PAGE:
Gastric bypass surgery for patients with type two diabetes, in most cases, is either remitted or relapses within five years, researchers from the Group Health Research Institute reported in the journal Obesity Surgery.
The authors explained that after gastric bypass surgery, diabetes symptoms may disappear for some patients – in many cases before they lose a lot of weight. Does this mean, therefore, that gastric bypass surgery is a “cure” for diabetes? Not necessarily, they wrote, after gathering and analyzing data from the largest community-based study that looked at the long-term outcomes after bariatric surgery among diabetes patients.
For two thirds of the participants in the study, their diabetes initially disappeared after gastric surgery – however, symptoms returned within five years among one third of them. They added the proportion of patients whose diabetes never went away after surgery, and found that 56% had no long-lasting diabetes remission.
When diabetes did go away, it stayed away for several years – an important benefit.
Experts know that bariatric surgery (weight loss surgery) is much more effective in reducing heart disease and stroke risk than medications, researchers from the Cleveland Clinic recently explained. They reported their findings in the journal Heart (October 2012 issue). Their study involved very obese patients, including those with and without diabetes.
Lead researcher, David E. Arterburn, MD, MPH, explained that those with less severe diabetes symptoms tended to benefit the most from gastric surgery – they were the ones most likely to experience remission after the operation, and for longer.
Dr. Arterburn said:
“Gastric surgery isn’t for everyone. But this evidence suggests that, once you have diabetes and are severely obese, you should strongly consider it, even though it doesn’t seem to be a cure for most patients.”
The study, which was carried out at multiple sites, followed 4,434 patients at Kaiser Permanente Northern California, Kaiser Permanente Southern California, and HealthPartners for a total of 14 years (1995-2008). All of the patients had type 2 diabetes, which was either uncontrolled or controlled with medication. They were also obese enough to be considered possible candidates for gastric bypass surgery.
Dr. Arterburn said “Diabetes is an increasingly common disease that tends to keep getting worse relentlessly.”
Over 25 million adults in the USA have diabetes – this figure is expected to jump to 50 million by 2050. Approximately 5% of all healthcare spending in the country goes towards treating people with diabetes. Diabetes increases the risk of strokes, heart attacks, kidney disease, blindness and death.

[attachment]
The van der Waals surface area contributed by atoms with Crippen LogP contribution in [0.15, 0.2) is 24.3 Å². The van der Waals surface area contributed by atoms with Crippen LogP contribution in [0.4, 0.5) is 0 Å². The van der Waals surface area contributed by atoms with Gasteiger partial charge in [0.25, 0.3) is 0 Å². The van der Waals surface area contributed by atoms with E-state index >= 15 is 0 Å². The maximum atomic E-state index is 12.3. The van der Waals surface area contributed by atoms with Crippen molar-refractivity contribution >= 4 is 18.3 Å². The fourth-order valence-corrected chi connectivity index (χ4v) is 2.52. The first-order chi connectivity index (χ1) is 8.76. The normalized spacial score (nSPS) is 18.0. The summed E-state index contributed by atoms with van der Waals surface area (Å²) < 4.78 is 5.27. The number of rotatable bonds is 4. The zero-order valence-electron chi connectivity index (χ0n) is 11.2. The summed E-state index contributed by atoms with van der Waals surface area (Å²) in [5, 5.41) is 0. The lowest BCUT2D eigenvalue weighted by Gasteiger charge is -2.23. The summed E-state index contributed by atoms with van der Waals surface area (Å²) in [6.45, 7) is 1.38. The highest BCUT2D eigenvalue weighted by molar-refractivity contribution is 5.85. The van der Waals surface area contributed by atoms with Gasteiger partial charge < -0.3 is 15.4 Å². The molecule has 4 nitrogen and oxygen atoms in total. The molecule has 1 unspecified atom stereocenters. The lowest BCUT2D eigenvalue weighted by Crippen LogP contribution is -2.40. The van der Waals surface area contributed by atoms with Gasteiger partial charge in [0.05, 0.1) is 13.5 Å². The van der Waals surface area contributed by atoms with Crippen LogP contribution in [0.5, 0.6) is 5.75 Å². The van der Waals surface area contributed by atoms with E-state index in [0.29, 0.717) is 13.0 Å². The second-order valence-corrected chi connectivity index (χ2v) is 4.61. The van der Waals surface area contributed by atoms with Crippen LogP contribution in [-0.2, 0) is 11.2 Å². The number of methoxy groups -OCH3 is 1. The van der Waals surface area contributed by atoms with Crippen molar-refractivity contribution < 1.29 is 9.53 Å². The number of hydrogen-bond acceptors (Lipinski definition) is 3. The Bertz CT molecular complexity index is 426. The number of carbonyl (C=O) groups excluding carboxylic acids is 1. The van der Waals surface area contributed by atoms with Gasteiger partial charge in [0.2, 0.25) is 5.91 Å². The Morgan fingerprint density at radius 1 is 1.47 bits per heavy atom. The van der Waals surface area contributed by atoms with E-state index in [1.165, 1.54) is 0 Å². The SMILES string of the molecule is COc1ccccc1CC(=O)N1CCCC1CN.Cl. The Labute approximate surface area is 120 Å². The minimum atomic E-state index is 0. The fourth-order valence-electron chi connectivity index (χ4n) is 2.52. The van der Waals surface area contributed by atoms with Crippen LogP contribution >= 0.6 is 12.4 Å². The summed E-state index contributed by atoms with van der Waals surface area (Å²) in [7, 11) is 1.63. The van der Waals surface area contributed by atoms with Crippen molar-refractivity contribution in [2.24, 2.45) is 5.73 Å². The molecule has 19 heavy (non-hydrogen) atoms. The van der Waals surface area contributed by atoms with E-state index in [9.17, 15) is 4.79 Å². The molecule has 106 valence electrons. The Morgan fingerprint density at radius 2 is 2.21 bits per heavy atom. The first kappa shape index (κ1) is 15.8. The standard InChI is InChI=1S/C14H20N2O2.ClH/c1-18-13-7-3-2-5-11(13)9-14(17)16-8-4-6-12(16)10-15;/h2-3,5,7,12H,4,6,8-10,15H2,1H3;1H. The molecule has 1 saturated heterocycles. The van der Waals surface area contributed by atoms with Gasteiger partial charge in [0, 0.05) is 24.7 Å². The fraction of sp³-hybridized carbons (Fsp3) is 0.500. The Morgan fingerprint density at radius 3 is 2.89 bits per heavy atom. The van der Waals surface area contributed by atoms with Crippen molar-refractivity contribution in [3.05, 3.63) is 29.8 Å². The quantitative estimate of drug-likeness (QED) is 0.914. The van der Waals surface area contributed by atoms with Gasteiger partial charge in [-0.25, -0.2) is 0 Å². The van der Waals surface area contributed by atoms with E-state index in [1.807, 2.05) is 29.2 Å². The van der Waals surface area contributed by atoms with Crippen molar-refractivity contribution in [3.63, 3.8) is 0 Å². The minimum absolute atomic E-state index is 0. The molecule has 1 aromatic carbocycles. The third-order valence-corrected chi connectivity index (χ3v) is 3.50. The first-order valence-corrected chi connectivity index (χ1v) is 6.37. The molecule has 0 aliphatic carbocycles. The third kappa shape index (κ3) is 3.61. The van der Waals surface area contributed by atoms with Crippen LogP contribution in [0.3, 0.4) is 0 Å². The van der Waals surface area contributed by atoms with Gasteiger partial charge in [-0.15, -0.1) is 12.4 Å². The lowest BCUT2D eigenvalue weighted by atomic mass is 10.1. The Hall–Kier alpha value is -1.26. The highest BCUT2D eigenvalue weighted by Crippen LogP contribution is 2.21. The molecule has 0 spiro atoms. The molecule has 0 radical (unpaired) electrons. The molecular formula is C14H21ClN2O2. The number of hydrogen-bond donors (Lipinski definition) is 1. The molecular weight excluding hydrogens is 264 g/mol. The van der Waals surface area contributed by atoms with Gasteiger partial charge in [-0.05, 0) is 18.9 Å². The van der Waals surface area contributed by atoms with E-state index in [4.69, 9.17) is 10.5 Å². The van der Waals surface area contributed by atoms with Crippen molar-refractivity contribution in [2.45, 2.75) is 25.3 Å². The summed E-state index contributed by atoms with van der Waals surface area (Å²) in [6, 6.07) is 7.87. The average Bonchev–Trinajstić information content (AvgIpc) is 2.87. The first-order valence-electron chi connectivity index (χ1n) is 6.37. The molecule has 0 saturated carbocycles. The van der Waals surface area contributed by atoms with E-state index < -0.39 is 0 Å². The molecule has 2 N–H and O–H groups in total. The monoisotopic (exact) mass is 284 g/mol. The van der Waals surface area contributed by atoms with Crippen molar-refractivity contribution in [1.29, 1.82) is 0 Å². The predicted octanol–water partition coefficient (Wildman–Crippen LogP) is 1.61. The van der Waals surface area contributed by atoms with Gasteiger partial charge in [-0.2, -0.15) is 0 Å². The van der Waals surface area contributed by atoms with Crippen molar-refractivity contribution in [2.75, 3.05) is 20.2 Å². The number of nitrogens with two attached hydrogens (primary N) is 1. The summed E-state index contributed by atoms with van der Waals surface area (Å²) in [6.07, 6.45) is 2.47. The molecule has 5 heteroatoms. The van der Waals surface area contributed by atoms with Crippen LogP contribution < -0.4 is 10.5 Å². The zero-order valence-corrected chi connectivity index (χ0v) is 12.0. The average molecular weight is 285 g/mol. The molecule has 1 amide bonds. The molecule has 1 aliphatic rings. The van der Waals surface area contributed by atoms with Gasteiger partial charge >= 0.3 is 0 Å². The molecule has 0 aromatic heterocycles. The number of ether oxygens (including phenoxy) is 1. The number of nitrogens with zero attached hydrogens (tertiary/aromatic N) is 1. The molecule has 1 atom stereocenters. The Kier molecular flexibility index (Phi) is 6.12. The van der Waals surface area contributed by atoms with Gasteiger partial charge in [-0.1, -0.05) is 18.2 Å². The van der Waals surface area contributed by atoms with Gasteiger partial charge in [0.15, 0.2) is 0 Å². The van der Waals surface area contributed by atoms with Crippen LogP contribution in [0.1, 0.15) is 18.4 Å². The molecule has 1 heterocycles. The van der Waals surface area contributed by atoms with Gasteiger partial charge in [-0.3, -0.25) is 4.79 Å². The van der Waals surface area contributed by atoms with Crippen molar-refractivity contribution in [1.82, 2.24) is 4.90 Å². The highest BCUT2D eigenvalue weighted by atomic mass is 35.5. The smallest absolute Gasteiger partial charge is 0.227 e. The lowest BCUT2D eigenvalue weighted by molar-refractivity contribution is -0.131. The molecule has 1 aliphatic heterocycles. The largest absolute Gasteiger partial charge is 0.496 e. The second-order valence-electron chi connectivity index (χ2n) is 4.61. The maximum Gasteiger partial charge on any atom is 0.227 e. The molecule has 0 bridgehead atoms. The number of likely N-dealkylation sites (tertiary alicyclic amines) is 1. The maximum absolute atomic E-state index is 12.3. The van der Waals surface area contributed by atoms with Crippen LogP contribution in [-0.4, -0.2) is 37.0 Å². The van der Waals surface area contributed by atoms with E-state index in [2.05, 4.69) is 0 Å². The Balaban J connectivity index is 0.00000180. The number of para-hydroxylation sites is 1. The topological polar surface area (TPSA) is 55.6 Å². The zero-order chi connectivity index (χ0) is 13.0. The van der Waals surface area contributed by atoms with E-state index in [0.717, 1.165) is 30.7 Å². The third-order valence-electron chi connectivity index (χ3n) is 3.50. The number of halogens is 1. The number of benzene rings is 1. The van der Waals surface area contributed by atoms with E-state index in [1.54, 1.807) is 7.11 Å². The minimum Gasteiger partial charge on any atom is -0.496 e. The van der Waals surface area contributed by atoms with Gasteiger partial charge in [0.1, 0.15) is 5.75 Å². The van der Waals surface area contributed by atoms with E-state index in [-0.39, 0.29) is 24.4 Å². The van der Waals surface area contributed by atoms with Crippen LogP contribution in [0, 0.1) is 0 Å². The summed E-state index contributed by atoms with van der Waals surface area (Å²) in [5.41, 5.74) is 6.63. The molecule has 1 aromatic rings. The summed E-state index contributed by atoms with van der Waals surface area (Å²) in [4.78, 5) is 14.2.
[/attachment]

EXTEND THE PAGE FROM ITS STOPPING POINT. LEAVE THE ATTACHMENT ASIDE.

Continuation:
Dr. Arterburn said that prevention is the best medicine for diabetes, by far. Once the disease sets in, it is extremely hard to get rid of.
Most intensive lifestyle change attempts at achieving remission have been disappointing for several reasons.
In a recent NIH (National Institutes of Health) study, called “Look AHEAD”, which involved intensive lifestyle changes for diabetes patients, the whole thing had to be halted. Even though patients had improved diabetes type 2 risk factors, such as a loss of body weight, improved fitness, better blood pressure readings, blood sugar and lipid levels, the risks of strokes, heart attacks and death were not reduced.
Dr. Arterburn said:
“No wonder so many were excited to learn that diabetes can remit after gastric surgery – even, in some cases, before any significant weight loss – and many were hoping that gastric surgery might be a ‘cure’ for diabetes. Our study is the first major evidence that diabetes often recurs after gastric bypass surgery.”
He added that a long period of remission after surgery has several positive effects, including a much lower risk of diabetes complications, less kidney and eye damage, and fewer strokes, heart attacks and deaths.
Dr. Arterburn and team are currently funded by the NIH to confirm whether those with initial long-term remission after surgery have better long-term outcomes, even though symptoms eventually come back.
The researchers are not sure why the diabetes eventually relapses. It could be due to gradual weight gain, or some underlying progression of the disease. They found that there was not a close link between patients’ weight before and after surgery and diabetes remission or relapse.
Researchers from the University of Massachusetts Medical Center found that 67% of diabetes patients who underwent gastric bypass surgery achieved “complete remission”.
Written by Joseph Nordqvist